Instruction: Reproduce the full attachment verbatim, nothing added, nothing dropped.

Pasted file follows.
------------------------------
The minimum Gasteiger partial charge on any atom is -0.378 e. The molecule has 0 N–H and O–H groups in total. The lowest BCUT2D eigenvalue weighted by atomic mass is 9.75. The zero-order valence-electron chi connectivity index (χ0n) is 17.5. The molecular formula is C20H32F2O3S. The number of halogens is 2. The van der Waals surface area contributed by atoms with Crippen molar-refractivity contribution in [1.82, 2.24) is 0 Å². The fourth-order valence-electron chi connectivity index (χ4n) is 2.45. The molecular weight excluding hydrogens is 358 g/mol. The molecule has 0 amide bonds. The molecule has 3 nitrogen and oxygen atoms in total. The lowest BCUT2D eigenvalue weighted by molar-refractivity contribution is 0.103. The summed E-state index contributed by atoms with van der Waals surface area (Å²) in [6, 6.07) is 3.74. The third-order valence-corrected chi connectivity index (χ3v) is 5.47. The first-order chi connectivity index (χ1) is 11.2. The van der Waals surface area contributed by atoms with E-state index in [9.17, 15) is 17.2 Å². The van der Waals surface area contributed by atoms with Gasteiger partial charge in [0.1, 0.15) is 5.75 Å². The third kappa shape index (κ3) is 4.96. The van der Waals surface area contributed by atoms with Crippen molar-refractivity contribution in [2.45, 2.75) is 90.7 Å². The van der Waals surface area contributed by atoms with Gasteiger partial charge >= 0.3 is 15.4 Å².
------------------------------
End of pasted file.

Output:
The minimum Gasteiger partial charge on any atom is -0.378 e. The molecule has 0 N–H and O–H groups in total. The lowest BCUT2D eigenvalue weighted by atomic mass is 9.75. The zero-order valence-electron chi connectivity index (χ0n) is 17.5. The molecular formula is C20H32F2O3S. The number of halogens is 2. The van der Waals surface area contributed by atoms with Crippen molar-refractivity contribution in [1.82, 2.24) is 0 Å². The fourth-order valence-electron chi connectivity index (χ4n) is 2.45. The molecular weight excluding hydrogens is 358 g/mol. The molecule has 0 amide bonds. The molecule has 3 nitrogen and oxygen atoms in total. The lowest BCUT2D eigenvalue weighted by molar-refractivity contribution is 0.103. The summed E-state index contributed by atoms with van der Waals surface area (Å²) in [6, 6.07) is 3.74. The third-order valence-corrected chi connectivity index (χ3v) is 5.47. The first-order chi connectivity index (χ1) is 11.2. The van der Waals surface area contributed by atoms with E-state index in [9.17, 15) is 17.2 Å². The van der Waals surface area contributed by atoms with Gasteiger partial charge in [0.1, 0.15) is 5.75 Å². The third kappa shape index (κ3) is 4.96. The van der Waals surface area contributed by atoms with Crippen molar-refractivity contribution in [2.45, 2.75) is 90.7 Å². The van der Waals surface area contributed by atoms with Gasteiger partial charge >= 0.3 is 15.4 Å².